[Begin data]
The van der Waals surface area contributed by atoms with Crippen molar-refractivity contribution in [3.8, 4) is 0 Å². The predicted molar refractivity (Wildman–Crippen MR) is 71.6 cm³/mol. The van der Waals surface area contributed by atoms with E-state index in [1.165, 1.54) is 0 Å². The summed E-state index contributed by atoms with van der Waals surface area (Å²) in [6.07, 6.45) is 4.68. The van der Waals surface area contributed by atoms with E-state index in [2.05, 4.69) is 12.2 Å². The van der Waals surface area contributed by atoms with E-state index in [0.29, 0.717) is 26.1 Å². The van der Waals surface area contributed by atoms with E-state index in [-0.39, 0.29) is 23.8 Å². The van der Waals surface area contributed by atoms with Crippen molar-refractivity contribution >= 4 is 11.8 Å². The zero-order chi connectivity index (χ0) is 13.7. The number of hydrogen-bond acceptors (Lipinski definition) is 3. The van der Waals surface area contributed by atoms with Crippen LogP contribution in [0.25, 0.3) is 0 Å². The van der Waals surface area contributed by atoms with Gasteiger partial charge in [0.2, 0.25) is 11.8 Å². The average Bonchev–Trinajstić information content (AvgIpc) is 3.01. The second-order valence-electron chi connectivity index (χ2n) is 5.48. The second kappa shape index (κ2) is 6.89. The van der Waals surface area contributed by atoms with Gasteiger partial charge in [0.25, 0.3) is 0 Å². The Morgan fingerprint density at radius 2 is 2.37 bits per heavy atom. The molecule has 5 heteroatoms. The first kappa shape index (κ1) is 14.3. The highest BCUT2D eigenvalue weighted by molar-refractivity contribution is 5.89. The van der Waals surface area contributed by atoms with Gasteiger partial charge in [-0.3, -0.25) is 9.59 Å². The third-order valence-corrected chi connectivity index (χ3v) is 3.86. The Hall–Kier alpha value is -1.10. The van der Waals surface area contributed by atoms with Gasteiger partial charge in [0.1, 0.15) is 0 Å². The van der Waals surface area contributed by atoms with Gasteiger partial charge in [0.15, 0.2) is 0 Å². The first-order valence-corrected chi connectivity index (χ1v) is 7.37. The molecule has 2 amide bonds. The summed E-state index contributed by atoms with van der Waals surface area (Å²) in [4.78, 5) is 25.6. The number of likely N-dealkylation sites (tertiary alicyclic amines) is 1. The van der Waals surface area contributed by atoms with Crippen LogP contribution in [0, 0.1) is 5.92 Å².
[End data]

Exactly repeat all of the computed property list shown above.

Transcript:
The van der Waals surface area contributed by atoms with Crippen molar-refractivity contribution in [3.8, 4) is 0 Å². The predicted molar refractivity (Wildman–Crippen MR) is 71.6 cm³/mol. The van der Waals surface area contributed by atoms with E-state index in [1.165, 1.54) is 0 Å². The summed E-state index contributed by atoms with van der Waals surface area (Å²) in [6.07, 6.45) is 4.68. The van der Waals surface area contributed by atoms with E-state index in [2.05, 4.69) is 12.2 Å². The van der Waals surface area contributed by atoms with E-state index in [0.29, 0.717) is 26.1 Å². The van der Waals surface area contributed by atoms with E-state index in [-0.39, 0.29) is 23.8 Å². The van der Waals surface area contributed by atoms with Crippen molar-refractivity contribution >= 4 is 11.8 Å². The zero-order chi connectivity index (χ0) is 13.7. The number of hydrogen-bond acceptors (Lipinski definition) is 3. The van der Waals surface area contributed by atoms with Crippen LogP contribution in [0.25, 0.3) is 0 Å². The van der Waals surface area contributed by atoms with Gasteiger partial charge in [0.2, 0.25) is 11.8 Å². The average Bonchev–Trinajstić information content (AvgIpc) is 3.01. The second-order valence-electron chi connectivity index (χ2n) is 5.48. The second kappa shape index (κ2) is 6.89. The van der Waals surface area contributed by atoms with Gasteiger partial charge in [0.25, 0.3) is 0 Å². The Morgan fingerprint density at radius 2 is 2.37 bits per heavy atom. The molecule has 5 heteroatoms. The first kappa shape index (κ1) is 14.3. The highest BCUT2D eigenvalue weighted by molar-refractivity contribution is 5.89. The van der Waals surface area contributed by atoms with Gasteiger partial charge in [-0.3, -0.25) is 9.59 Å². The third-order valence-corrected chi connectivity index (χ3v) is 3.86. The Hall–Kier alpha value is -1.10. The van der Waals surface area contributed by atoms with Gasteiger partial charge in [0.1, 0.15) is 0 Å². The van der Waals surface area contributed by atoms with Gasteiger partial charge in [0.15, 0.2) is 0 Å². The first-order valence-corrected chi connectivity index (χ1v) is 7.37. The molecule has 2 amide bonds. The summed E-state index contributed by atoms with van der Waals surface area (Å²) in [4.78, 5) is 25.6. The number of likely N-dealkylation sites (tertiary alicyclic amines) is 1. The van der Waals surface area contributed by atoms with Crippen LogP contribution in [0, 0.1) is 5.92 Å².